Source: The Conversation (Au and NZ) – By Helen Rusak, Senior Lecturer, Arts Management, Edith Cowan University
92% of performing artists experienced significant changes to their work during early stages of the pandemic – and at least half experienced depression.
These shocking figures comes from new research talking to hundreds of performing artists from across Australia.
The impact of COVID-19 was particularly devastating for performing artists because their artistic practice is highly ingrained in their identity.
The disruption to performances during lockdown led performers to re-evaluate their artistic practice, whether through having a break or reassessing their career paths.
Artists described cancellation of tours, gigs, and contracts which often happened overnight and without warning. Participants spoke of losing “27 gigs in three days” in March 2020, having a year’s worth of touring work cancelled, and not being able to find any new gigs.
In our national survey of 431 performing artists, 63.5% of the participants reported feeling their mental health worsened during the pandemic.
Mental health stressors
COVID-19 exacerbated social, economic and mental health problems long-recognised throughout the performing arts sector. In an industry that was already under the spotlight for stress and mental health, COVID-19 brought with it another test to the resilience of the industry.
In our research, we used the short form Depression Anxiety Stress Scales 21 (DASS-21), a self-reported survey which measures levels of distress, and found scores on all three subscales were elevated compared to previous findings among performing artists in 2015.
49% of participants demonstrated moderate, severe or extremely severe levels of depression; 61% demonstrated moderate, severe or extremely severe levels of anxiety; and 47% demonstrated moderate, severe or extremely severe levels of stress.
In line with these findings, almost half (47.9% of respondants) accessed mental health supports, such as psychologists and GPs.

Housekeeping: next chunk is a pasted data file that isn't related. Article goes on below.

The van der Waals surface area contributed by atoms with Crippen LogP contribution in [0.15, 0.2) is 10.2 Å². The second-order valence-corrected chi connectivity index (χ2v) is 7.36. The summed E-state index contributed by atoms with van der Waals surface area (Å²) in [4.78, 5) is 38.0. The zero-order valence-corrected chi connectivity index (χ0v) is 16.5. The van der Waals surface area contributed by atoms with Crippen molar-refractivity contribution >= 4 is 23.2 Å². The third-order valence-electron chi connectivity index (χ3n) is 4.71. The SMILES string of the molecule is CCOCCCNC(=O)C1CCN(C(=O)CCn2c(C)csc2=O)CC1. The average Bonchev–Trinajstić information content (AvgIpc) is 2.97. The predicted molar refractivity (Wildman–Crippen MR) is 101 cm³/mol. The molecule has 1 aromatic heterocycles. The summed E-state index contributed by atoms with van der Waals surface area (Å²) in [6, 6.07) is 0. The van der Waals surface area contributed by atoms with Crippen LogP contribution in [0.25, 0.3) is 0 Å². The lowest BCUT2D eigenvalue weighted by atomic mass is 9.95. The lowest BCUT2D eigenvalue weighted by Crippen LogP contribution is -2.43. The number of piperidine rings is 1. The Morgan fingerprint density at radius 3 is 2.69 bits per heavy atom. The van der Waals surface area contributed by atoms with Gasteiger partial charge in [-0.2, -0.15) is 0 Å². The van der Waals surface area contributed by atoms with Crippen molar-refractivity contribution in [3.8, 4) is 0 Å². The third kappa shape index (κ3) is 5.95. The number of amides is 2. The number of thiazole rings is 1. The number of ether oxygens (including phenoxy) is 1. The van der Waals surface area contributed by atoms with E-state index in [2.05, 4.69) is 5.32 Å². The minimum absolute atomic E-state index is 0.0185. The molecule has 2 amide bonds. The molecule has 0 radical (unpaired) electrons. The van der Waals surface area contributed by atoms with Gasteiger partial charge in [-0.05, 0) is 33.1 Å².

The participants most affected by poor mental health were early career artists, freelancers and women.
Women not only faced the difficulties of COVID and related lockdowns, but also disproportionately faced the challenge of increased care responsibilities for elderly parents and children, and the distractions of working from home during lockdown.
Planning, stress and worry put the mental load on mothers – will 2022 be the year they share the burden?
Freelance artists often found themselves excluded from government support such as JobKeeper.
Early career artists questioned their future in the arts: their performing opportunities suddenly disappeared during lockdown, and they lost opportunities to gain new networks and build there careers. As one participant told us, “a whole year [was] just ripped away,”
that’s a year I’ll never get back, to add to my portfolio, to my connections and networks.
Difficulties weren’t just faced by individual artists. The immediate impact for performing arts organisations was a complete shock to the system.
Workload stress for managers increased with their efforts to maintain operations and recoup lost income.
Many artistic organisations are only now beginning to feel the true burden of COVID-19 and will continue to feel these impacts throughout the medium term.
As the pandemic went on through 2020 and 2021, some organisations saw two seasons’ worth of programming delayed. 2022 and beyond will see these organisations trying to play catch up, causing additional logistical work – and as Omicron is proving, there will be with further disruptions and shutdowns in the sector.
While almost half of the participants accessed mental health support during COVID-19, several barriers to seeking help were identified, such as financial constraints and a lack of available and appropriate mental health support which understood the particular stressors of working in the performing arts.
Community and resilience
Even as they were facing stress, our research found organisations acted as beacons of support for the wider performing arts community, honouring artist and employee contracts as much as possible.
In turn, arts workers reported support from audiences, donors and direct support from government was instrumental in maintaining morale and purpose for organisations.
The adaptability and resilience evidenced within the performing arts industry during COVID-19 should not be underestimated. Artists continued to create work throughout the pandemic, and even found positive outcomes from this challenging time.
Participants reported being able to rest and reset.
Time for people to take a break is important, mental health is important, hard conversations are important. But we had the time to have them, instead of “we can’t have that conversation because the show’s going on in two weeks and we’ve got to rehearse the scene.” It’s like, well, let’s stop and let’s talk about this. It was really beneficial for a lot of works that I was involved in.
For many artists, it will be a long recovery for their careers and their health. Now is the time to consider how the industry can build back stronger post-COVID: increased arts funding, low-cost or free mental health services tailored to performing artists, and encouraging everyone to experience – and support – the amazing art being made in our own backyards.
This research was supported by funding received from the Western Australian Government Department of Jobs, Tourism, Science and Innovation.
– ref. 63.5% of Australia’s performing artists reported worsening mental health during COVID – https://theconversation.com/63-5-of-australias-performing-artists-reported-worsening-mental-health-during-covid-174610